Full Dream Ahead
For more than a quarter century, Mark Victor Hansen, co-author of Chicken Soup for the Soul (Health Communications), and Robert G. Allen, author of Nothing Down for the 90s (Simon and Schuster), have delivered powerful messages of possibility and action that have helped create startling change for thousands of entrepreneurs. Their books and associated series have been published in 39 languages and have sold more than 85 million copies. Their new collaborative work, The One Minute Millionaire: The Enlightened Way to Wealth (Harmony Books), is already a bestseller.
To help even more business owners achieve their dreams, Entrepreneur recently had a conversation with Hansen and Allen about their three secrets to success.
Your first secret
is, "One must have a great, big dream, big enough to include a
lot of other people." What does it mean to include other
people in your "big dream"?
Mark Victor Hansen: Your dream is a big, audacious goal where no one is worse off because of it.
Robert G. Allen: It scares you, because you know you can't do it by yourself. It forces you to push the envelope of your own beliefs and get massively creative.
Hansen: It scares and excites you at the same time!
Allen: Someone should be able to pull this off-and you realize, "Uh oh, it's me!"
How does a dreamer
Allen: It starts by defining, What is my mission in life? When I'm wealthy, what will I give to? You set that as your goal.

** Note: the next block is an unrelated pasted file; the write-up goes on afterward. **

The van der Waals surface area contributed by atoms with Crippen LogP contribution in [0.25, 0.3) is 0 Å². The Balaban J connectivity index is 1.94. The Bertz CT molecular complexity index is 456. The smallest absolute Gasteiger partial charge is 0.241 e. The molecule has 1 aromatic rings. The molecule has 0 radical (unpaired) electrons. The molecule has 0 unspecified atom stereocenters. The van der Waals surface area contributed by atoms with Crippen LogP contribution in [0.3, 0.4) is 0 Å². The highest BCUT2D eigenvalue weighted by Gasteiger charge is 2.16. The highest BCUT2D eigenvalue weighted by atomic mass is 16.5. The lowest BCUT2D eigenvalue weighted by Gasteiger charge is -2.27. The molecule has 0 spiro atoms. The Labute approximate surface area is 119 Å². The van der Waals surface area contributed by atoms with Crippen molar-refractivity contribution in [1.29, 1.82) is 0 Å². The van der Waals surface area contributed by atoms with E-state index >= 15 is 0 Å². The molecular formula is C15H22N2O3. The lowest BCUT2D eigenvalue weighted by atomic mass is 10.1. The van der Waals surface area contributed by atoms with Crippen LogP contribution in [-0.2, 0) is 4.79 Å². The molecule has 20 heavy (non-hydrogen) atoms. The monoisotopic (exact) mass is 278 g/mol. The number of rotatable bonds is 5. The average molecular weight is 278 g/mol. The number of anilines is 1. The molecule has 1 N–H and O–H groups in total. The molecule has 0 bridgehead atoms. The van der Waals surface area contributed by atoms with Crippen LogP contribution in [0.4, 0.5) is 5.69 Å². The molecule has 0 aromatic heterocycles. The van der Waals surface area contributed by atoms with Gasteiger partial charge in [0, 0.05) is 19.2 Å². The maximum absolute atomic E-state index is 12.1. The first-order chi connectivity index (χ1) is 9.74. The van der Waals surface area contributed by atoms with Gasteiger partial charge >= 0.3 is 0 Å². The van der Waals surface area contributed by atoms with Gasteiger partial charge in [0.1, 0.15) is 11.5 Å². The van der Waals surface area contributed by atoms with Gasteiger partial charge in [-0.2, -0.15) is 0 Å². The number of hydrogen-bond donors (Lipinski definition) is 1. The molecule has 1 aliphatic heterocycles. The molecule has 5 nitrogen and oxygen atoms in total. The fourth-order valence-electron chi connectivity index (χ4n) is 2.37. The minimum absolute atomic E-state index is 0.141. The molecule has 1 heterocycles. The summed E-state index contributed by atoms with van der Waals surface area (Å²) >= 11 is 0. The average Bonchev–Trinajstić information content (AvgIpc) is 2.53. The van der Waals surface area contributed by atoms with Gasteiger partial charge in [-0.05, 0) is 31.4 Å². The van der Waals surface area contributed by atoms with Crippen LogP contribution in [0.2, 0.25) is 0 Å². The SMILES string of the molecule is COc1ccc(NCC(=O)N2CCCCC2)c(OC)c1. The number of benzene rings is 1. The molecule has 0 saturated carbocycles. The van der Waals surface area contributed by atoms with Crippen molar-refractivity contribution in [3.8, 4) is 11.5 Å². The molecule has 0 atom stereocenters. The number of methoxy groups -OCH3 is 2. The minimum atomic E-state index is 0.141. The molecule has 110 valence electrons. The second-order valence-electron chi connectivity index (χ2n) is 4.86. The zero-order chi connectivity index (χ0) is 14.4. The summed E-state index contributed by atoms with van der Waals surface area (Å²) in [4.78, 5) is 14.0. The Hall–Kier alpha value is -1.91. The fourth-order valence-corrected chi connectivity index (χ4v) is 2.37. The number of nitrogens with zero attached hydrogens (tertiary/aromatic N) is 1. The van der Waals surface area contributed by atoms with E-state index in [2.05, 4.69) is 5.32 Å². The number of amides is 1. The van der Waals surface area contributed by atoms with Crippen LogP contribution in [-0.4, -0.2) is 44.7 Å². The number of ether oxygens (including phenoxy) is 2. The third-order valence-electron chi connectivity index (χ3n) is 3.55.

Hansen: Your mission opens up a positive attitude and the abundance the universe [has to] offer. It starts with the spiritual inside that allows you to tough it out.
When I work with
people to achieve their dreams, I begin by having them define their
Hansen: We agree with you. The intangible creates the tangible. The young entrepreneur has the ambition, imagination . . .
Allen: Desire, goals, passion-all that is intangible.
Hansen: But that turns into tangible-money, results, success and a profitable business.
How can a person
discover his or her big dream?
Hansen: Have someone ask you the same question 50 times: "What is God's destiny for you?" For the first time in a person's life, they get clear.
Allen: Then refine your vision by discovering the genius that resides in each of us. Have someone ask you: What are you passionate about? What are your talents? What is important to you? What do you think you are supposed to be doing on this planet? The answers will uncover a common thread. This is the area you ought to be spending more time on-your genius! Then ask, What is the million-dollar idea that fits with my genius?
entrepreneurs are scared to talk about their big dreams. Should we
tell others about our intent?
Hansen: Absolutely! Your intent is your guidance system to get you from here to there.
Allen: Walk into your vision by sharing it with others. This is what inspires you to go through the tough times.
Do I start out small
or go for my big dream right away?
Hansen: Little shots or big shots-start at the level you are at.
Allen: Find a little dream you can achieve, and learn from experience. Then grow a big company.
What if I don't
have experience? Should I go for it anyway?